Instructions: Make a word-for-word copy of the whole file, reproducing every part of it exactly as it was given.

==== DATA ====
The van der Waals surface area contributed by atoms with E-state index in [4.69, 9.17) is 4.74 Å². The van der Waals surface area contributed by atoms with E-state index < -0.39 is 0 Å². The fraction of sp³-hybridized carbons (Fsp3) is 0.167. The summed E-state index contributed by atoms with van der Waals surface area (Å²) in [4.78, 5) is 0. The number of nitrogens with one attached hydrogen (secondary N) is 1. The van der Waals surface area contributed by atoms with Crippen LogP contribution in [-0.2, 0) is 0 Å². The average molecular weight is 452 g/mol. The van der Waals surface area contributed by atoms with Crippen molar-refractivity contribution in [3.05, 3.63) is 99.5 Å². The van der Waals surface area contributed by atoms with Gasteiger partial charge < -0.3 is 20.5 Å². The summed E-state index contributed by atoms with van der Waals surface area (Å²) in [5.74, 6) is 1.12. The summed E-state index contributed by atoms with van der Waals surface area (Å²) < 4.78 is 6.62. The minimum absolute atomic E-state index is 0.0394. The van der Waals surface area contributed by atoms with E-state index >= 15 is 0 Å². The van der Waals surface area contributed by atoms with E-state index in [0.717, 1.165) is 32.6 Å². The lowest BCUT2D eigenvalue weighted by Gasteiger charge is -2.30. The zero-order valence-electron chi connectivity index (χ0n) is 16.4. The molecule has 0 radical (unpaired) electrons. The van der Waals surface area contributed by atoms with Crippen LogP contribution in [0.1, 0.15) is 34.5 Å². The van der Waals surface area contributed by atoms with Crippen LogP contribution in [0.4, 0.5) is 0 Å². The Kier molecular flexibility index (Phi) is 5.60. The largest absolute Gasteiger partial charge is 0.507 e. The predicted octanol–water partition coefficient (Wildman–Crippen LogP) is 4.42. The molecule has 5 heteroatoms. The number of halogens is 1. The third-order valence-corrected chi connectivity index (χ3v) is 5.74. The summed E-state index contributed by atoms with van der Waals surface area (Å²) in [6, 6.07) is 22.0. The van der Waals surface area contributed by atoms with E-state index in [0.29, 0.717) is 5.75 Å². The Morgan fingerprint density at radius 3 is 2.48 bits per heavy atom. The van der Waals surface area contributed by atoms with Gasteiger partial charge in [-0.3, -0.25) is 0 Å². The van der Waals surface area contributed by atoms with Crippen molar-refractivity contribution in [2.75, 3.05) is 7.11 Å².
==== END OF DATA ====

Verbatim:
The van der Waals surface area contributed by atoms with E-state index in [4.69, 9.17) is 4.74 Å². The van der Waals surface area contributed by atoms with E-state index < -0.39 is 0 Å². The fraction of sp³-hybridized carbons (Fsp3) is 0.167. The summed E-state index contributed by atoms with van der Waals surface area (Å²) in [4.78, 5) is 0. The number of nitrogens with one attached hydrogen (secondary N) is 1. The van der Waals surface area contributed by atoms with Crippen LogP contribution in [-0.2, 0) is 0 Å². The average molecular weight is 452 g/mol. The van der Waals surface area contributed by atoms with Crippen molar-refractivity contribution in [3.05, 3.63) is 99.5 Å². The van der Waals surface area contributed by atoms with Gasteiger partial charge < -0.3 is 20.5 Å². The summed E-state index contributed by atoms with van der Waals surface area (Å²) in [5.74, 6) is 1.12. The summed E-state index contributed by atoms with van der Waals surface area (Å²) < 4.78 is 6.62. The minimum absolute atomic E-state index is 0.0394. The van der Waals surface area contributed by atoms with E-state index >= 15 is 0 Å². The van der Waals surface area contributed by atoms with E-state index in [0.717, 1.165) is 32.6 Å². The lowest BCUT2D eigenvalue weighted by Gasteiger charge is -2.30. The zero-order valence-electron chi connectivity index (χ0n) is 16.4. The molecule has 0 radical (unpaired) electrons. The van der Waals surface area contributed by atoms with Crippen LogP contribution in [0.1, 0.15) is 34.5 Å². The van der Waals surface area contributed by atoms with Crippen LogP contribution in [0.4, 0.5) is 0 Å². The Kier molecular flexibility index (Phi) is 5.60. The largest absolute Gasteiger partial charge is 0.507 e. The predicted octanol–water partition coefficient (Wildman–Crippen LogP) is 4.42. The molecule has 5 heteroatoms. The number of halogens is 1. The third-order valence-corrected chi connectivity index (χ3v) is 5.74. The summed E-state index contributed by atoms with van der Waals surface area (Å²) in [6, 6.07) is 22.0. The van der Waals surface area contributed by atoms with E-state index in [0.29, 0.717) is 5.75 Å². The Morgan fingerprint density at radius 3 is 2.48 bits per heavy atom. The van der Waals surface area contributed by atoms with Gasteiger partial charge in [-0.3, -0.25) is 0 Å². The van der Waals surface area contributed by atoms with Crippen molar-refractivity contribution in [2.75, 3.05) is 7.11 Å².